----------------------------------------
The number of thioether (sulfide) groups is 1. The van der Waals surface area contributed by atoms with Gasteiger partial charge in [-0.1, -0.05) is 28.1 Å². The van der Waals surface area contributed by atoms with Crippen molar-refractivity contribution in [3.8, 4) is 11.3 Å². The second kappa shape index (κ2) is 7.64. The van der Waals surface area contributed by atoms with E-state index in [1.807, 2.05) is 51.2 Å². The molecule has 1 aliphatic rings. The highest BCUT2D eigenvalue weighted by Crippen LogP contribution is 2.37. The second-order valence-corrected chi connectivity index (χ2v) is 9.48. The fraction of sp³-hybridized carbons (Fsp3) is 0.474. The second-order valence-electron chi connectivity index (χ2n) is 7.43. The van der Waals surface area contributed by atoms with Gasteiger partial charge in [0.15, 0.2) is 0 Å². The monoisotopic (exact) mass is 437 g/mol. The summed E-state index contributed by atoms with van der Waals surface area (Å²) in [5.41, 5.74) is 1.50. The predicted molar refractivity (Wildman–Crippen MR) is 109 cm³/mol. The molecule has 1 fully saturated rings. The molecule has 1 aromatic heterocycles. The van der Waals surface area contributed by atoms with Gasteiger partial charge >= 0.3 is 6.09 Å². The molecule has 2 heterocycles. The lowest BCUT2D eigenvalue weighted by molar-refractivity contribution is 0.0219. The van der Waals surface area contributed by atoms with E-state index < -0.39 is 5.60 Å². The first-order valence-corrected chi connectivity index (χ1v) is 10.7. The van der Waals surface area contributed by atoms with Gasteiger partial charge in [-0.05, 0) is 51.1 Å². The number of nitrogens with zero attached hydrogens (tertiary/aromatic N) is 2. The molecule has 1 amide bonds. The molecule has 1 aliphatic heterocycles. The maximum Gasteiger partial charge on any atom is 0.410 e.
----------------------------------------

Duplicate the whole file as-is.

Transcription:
The number of thioether (sulfide) groups is 1. The van der Waals surface area contributed by atoms with Gasteiger partial charge in [-0.1, -0.05) is 28.1 Å². The van der Waals surface area contributed by atoms with Crippen molar-refractivity contribution in [3.8, 4) is 11.3 Å². The second kappa shape index (κ2) is 7.64. The van der Waals surface area contributed by atoms with E-state index in [1.807, 2.05) is 51.2 Å². The molecule has 1 aliphatic rings. The highest BCUT2D eigenvalue weighted by Crippen LogP contribution is 2.37. The second-order valence-corrected chi connectivity index (χ2v) is 9.48. The fraction of sp³-hybridized carbons (Fsp3) is 0.474. The second-order valence-electron chi connectivity index (χ2n) is 7.43. The van der Waals surface area contributed by atoms with Gasteiger partial charge in [0.15, 0.2) is 0 Å². The monoisotopic (exact) mass is 437 g/mol. The summed E-state index contributed by atoms with van der Waals surface area (Å²) in [5.41, 5.74) is 1.50. The predicted molar refractivity (Wildman–Crippen MR) is 109 cm³/mol. The molecule has 1 fully saturated rings. The molecule has 1 aromatic heterocycles. The van der Waals surface area contributed by atoms with Gasteiger partial charge >= 0.3 is 6.09 Å². The molecule has 2 heterocycles. The lowest BCUT2D eigenvalue weighted by molar-refractivity contribution is 0.0219. The van der Waals surface area contributed by atoms with E-state index < -0.39 is 5.60 Å². The first-order valence-corrected chi connectivity index (χ1v) is 10.7. The van der Waals surface area contributed by atoms with Gasteiger partial charge in [-0.05, 0) is 51.1 Å². The number of nitrogens with zero attached hydrogens (tertiary/aromatic N) is 2. The molecule has 1 amide bonds. The molecule has 1 aliphatic heterocycles. The maximum Gasteiger partial charge on any atom is 0.410 e.